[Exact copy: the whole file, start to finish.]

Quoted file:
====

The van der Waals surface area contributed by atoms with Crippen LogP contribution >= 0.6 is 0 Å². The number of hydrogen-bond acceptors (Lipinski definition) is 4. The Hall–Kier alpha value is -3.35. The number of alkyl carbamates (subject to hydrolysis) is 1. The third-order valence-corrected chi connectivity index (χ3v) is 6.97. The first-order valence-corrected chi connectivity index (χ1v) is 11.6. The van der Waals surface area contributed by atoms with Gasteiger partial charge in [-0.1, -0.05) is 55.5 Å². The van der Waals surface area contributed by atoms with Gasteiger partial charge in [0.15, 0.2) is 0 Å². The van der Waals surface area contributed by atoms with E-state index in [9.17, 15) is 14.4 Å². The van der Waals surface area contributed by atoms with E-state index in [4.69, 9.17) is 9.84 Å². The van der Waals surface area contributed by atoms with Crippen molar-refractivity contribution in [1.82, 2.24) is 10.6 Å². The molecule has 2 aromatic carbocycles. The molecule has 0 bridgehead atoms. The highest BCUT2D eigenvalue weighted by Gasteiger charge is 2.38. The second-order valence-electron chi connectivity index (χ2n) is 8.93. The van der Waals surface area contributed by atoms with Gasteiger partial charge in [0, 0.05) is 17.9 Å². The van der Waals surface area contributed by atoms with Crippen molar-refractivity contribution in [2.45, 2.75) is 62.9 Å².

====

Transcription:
The van der Waals surface area contributed by atoms with Crippen LogP contribution >= 0.6 is 0 Å². The number of hydrogen-bond acceptors (Lipinski definition) is 4. The Hall–Kier alpha value is -3.35. The number of alkyl carbamates (subject to hydrolysis) is 1. The third-order valence-corrected chi connectivity index (χ3v) is 6.97. The first-order valence-corrected chi connectivity index (χ1v) is 11.6. The van der Waals surface area contributed by atoms with Gasteiger partial charge in [-0.1, -0.05) is 55.5 Å². The van der Waals surface area contributed by atoms with Gasteiger partial charge in [0.15, 0.2) is 0 Å². The van der Waals surface area contributed by atoms with E-state index in [9.17, 15) is 14.4 Å². The van der Waals surface area contributed by atoms with E-state index in [4.69, 9.17) is 9.84 Å². The van der Waals surface area contributed by atoms with Crippen molar-refractivity contribution in [1.82, 2.24) is 10.6 Å². The molecule has 2 aromatic carbocycles. The molecule has 0 bridgehead atoms. The highest BCUT2D eigenvalue weighted by Gasteiger charge is 2.38. The second-order valence-electron chi connectivity index (χ2n) is 8.93. The van der Waals surface area contributed by atoms with Gasteiger partial charge in [0, 0.05) is 17.9 Å². The van der Waals surface area contributed by atoms with Crippen molar-refractivity contribution in [2.45, 2.75) is 62.9 Å².